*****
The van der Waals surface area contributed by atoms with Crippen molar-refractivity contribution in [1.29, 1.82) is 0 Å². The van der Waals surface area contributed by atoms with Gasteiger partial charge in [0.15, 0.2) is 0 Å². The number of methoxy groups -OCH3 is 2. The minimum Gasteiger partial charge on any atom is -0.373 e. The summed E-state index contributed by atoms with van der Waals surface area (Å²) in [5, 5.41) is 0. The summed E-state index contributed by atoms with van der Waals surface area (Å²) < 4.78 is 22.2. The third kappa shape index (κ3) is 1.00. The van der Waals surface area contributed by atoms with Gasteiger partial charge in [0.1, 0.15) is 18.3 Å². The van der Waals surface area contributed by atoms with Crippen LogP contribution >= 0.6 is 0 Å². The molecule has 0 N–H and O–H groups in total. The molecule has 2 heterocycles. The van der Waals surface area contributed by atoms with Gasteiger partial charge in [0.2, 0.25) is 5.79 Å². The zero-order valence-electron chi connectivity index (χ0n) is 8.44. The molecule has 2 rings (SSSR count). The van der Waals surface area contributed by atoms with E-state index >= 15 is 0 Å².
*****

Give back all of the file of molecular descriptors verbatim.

The van der Waals surface area contributed by atoms with Crippen molar-refractivity contribution in [1.29, 1.82) is 0 Å². The van der Waals surface area contributed by atoms with Gasteiger partial charge in [0.15, 0.2) is 0 Å². The number of methoxy groups -OCH3 is 2. The minimum Gasteiger partial charge on any atom is -0.373 e. The summed E-state index contributed by atoms with van der Waals surface area (Å²) in [5, 5.41) is 0. The summed E-state index contributed by atoms with van der Waals surface area (Å²) < 4.78 is 22.2. The third kappa shape index (κ3) is 1.00. The van der Waals surface area contributed by atoms with Gasteiger partial charge in [0.1, 0.15) is 18.3 Å². The van der Waals surface area contributed by atoms with Crippen LogP contribution >= 0.6 is 0 Å². The molecule has 0 N–H and O–H groups in total. The molecule has 2 heterocycles. The van der Waals surface area contributed by atoms with Gasteiger partial charge in [0.2, 0.25) is 5.79 Å². The zero-order valence-electron chi connectivity index (χ0n) is 8.44. The molecule has 2 rings (SSSR count). The van der Waals surface area contributed by atoms with E-state index >= 15 is 0 Å².